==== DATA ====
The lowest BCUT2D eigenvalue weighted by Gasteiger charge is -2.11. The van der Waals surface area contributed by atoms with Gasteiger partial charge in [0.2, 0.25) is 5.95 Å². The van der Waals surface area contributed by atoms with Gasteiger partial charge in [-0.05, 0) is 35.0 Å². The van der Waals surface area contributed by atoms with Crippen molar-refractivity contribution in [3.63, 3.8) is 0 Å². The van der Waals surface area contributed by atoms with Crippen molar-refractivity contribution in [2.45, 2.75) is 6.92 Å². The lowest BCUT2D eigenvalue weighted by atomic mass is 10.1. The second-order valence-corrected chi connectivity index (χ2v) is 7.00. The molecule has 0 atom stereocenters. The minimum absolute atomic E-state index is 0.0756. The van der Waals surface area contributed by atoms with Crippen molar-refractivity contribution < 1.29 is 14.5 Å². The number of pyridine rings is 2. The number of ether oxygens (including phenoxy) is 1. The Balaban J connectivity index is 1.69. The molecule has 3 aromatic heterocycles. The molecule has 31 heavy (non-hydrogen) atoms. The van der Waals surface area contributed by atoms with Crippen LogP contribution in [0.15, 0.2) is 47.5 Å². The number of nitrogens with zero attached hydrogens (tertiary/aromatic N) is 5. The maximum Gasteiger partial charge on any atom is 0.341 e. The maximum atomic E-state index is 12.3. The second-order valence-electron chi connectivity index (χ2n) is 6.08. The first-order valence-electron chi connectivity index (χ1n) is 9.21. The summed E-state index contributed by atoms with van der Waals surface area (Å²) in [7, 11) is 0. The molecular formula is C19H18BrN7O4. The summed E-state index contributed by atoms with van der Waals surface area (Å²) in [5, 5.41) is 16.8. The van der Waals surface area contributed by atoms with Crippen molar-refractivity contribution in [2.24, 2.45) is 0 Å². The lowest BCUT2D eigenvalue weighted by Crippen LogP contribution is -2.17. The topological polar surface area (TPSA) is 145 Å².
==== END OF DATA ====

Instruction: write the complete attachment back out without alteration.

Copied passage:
The lowest BCUT2D eigenvalue weighted by Gasteiger charge is -2.11. The van der Waals surface area contributed by atoms with Gasteiger partial charge in [0.2, 0.25) is 5.95 Å². The van der Waals surface area contributed by atoms with Gasteiger partial charge in [-0.05, 0) is 35.0 Å². The van der Waals surface area contributed by atoms with Crippen molar-refractivity contribution in [3.63, 3.8) is 0 Å². The van der Waals surface area contributed by atoms with Crippen molar-refractivity contribution in [2.45, 2.75) is 6.92 Å². The lowest BCUT2D eigenvalue weighted by atomic mass is 10.1. The second-order valence-corrected chi connectivity index (χ2v) is 7.00. The molecule has 0 atom stereocenters. The minimum absolute atomic E-state index is 0.0756. The van der Waals surface area contributed by atoms with Crippen molar-refractivity contribution < 1.29 is 14.5 Å². The number of pyridine rings is 2. The number of ether oxygens (including phenoxy) is 1. The Balaban J connectivity index is 1.69. The molecule has 3 aromatic heterocycles. The molecule has 31 heavy (non-hydrogen) atoms. The van der Waals surface area contributed by atoms with Crippen LogP contribution in [0.15, 0.2) is 47.5 Å². The number of nitrogens with zero attached hydrogens (tertiary/aromatic N) is 5. The maximum Gasteiger partial charge on any atom is 0.341 e. The maximum atomic E-state index is 12.3. The second-order valence-electron chi connectivity index (χ2n) is 6.08. The first-order valence-electron chi connectivity index (χ1n) is 9.21. The summed E-state index contributed by atoms with van der Waals surface area (Å²) in [7, 11) is 0. The molecular formula is C19H18BrN7O4. The summed E-state index contributed by atoms with van der Waals surface area (Å²) in [5, 5.41) is 16.8. The van der Waals surface area contributed by atoms with Crippen molar-refractivity contribution in [2.24, 2.45) is 0 Å². The lowest BCUT2D eigenvalue weighted by Crippen LogP contribution is -2.17. The topological polar surface area (TPSA) is 145 Å².